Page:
Old 04-20-2004, 09:44 PM   #7
Kovacs
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I think the need to have the latest bleeding edge software is a linux thing... if you look at the freebsd ports system, sometimes it takes a long time for new software to show up there. Personally I'm really happy with my slack-current, and if there's anything that I really want the latest and greatest of then, since you're working with a basically unmodified linux distro, it's not usually a problem to compile it and make a package with checkinstall. In some ways Slack's simplicity (and the above average skill level of most of its users) almost obviates the need for a constant update service like you have with some other distros.
 
Old 04-20-2004, 11:45 PM   #8
tank728
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I to like to have the latest stable packages installed on my system (notice I said stable). I think that Pat focuses more on core of the OS rather than the latest word processor, ftp client, etc... Which is a good thing because if you think about it are those packages necessary for your system to run? No. I like the way slack is right now, stable, secure, solid.

As for the upcoming hardware Pat has a whole lot to deal with. Just to name a few 64-bit computing, pci-express, and SATA. Maybe SATA, and pci-express are more of a kernel issue, but he still has to write/package and implement some sort of tools to manage that new hardware. But I do agree with shepper it will be interesting to see what developes, and what Pat does.

-tank
 
Old 04-21-2004, 01:08 PM   #9
Big Al
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I don't mind if my software is several versions behind as long as it works. If I want the latest version of program XYZ I can either wait until Pat gets around to including it, or install it myself. I would like to see a Slack64, but there's no rush; my AMD64 runs 32-bit Slack just fine.
 
Old 04-21-2004, 01:28 PM   #10
jong357
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It does huh? Damn... Just ordered a new computer and went with the P4 HT proc..... Really wanted a 64 bit proc but was woried that Slack might not run.... Hmmm... Oh well.....I don't worry about bleeding edge either.... I think we all instinctively trust him to always put out the most stable distro that's around... That certainly probably wouldn't happen if he used the latest 2.6 kernel and all the latest versions of apps. It would probably be totall crap actually..... If I want a newer version of something than what he provides, I install it myself.... I'm actually not looking forward to Gnome 2.6...... I might have to choose another WM when he finally incorporates that into a release.....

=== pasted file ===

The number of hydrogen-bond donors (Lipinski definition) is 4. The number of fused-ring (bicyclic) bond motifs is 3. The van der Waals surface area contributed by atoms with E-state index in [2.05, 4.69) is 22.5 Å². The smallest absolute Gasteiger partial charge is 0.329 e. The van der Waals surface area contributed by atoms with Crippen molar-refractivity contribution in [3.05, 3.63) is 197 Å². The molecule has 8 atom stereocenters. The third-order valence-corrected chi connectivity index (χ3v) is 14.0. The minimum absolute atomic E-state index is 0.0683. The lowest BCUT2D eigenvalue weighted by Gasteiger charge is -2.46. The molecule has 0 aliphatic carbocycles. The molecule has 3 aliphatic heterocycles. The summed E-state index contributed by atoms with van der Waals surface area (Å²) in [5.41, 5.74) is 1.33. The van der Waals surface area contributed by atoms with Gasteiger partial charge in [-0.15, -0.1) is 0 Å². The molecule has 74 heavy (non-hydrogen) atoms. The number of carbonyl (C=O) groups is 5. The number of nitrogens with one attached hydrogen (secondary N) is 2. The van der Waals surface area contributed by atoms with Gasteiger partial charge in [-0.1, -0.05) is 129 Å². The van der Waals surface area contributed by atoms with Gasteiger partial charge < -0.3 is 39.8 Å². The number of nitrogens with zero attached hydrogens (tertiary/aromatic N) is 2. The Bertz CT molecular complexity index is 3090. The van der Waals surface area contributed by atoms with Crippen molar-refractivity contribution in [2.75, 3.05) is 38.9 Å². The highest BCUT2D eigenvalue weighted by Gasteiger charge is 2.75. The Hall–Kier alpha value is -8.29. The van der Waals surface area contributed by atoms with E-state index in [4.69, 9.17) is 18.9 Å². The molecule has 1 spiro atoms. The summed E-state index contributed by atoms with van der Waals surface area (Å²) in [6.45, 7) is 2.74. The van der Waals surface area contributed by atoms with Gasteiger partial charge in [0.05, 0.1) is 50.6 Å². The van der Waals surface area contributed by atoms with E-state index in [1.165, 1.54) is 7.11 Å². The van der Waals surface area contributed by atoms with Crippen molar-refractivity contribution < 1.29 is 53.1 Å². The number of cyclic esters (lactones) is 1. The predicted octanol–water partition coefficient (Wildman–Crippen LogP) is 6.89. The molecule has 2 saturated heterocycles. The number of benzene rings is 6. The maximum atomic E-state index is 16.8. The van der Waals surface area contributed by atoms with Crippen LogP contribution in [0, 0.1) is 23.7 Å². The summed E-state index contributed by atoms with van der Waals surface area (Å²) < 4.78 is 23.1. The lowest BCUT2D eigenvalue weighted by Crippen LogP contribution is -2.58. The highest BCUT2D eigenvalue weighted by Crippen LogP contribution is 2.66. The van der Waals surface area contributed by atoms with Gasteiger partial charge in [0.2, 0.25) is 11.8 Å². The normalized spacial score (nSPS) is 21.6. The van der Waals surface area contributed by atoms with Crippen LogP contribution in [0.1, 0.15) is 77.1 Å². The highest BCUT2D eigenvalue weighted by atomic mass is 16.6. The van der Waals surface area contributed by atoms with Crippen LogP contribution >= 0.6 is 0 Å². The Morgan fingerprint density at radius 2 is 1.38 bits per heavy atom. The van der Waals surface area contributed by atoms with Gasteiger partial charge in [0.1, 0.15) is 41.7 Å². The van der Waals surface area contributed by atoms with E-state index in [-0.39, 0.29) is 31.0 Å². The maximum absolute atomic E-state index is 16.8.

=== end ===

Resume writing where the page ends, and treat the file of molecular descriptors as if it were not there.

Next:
Old 12-20-2005, 03:03 PM   #11
wini_g
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Slack should keep to its origins & not try to become fashionable by updating all the time - Slack is clean - tested - stable - & quiet - not many distro's of that kind are left.

& it would ruin Vector which I very love.
 
Old 12-20-2005, 03:32 PM   #12
KnightHawk
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Quote:
Originally Posted by shepper
Being a frequent visitor to Distrowatch and the Slackware Changelog I have gotten the impression that Linux development is literally exploding. Previously when a program was updated Pat V. would be able to incorporate it into Slackware within days.

Program updates are now occuring so quickly that I wonder If Slackware development is now too overwhelming for one person?

Presently Abiword is at 2.0.6 while it is 2.0.3 in Slackware. GCC is now 3.4, Gnome is 2.6.1, gftp 2.0.17. Should XFree86 be dumped in favor of X.org? Beep media player instead of XMMS?
The jump to the 2.6 kernel series. And now a new KDE release.

Not only does this require alot of effort to build but the testing needed to continue Slackware's reputation for stability looks overwhelming. Will 64 bit processing be the future and how can you cover that base while supporting 32 bit processing?

Will another developer fork to Slack64? Will Pat begin to accept help with package submissions from the community and take a more supervisory role rather than micromanaging the distro? Would a FreeBSB system with package maintainers work for Slackware?

It will be interesting to see how things develop.
I think its a bit too early to be worried. It was never Slackware's motto to be on the bleeding edge of software versions and most people would not want it to be. I think your reference to Abiword underlines the silliness with this. 2.0.6 vs 2.0.3 are not going to be majorly different in any particular way, and I would not call that difference an example of Pat being overwhelmd.

Now obviously Pat is bound to get overwhelmed at some point, but I would not point out the minor version differences between slackware and any other newer distro and call that a failing or indication of problem with Slackware. Its like getting windows critical patch #3823784 and thinking your system should run much better now. (granted maybe not the best example to use )
 
Old 12-20-2005, 05:46 PM   #13
ringwraith
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There is a 64 bit fork http://www.slamd64.com/
 
Old 12-20-2005, 07:30 PM   #14
eelriver
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Quote:
Originally Posted by ringwraith
There is a 64 bit fork http://www.slamd64.com/
There wasn't when this thread first died, in April of 2004...
 
Old 12-20-2005, 09:08 PM   #15
ringwraith
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Gee whiz, didn't notice that. How do these ancient threads get resurrected.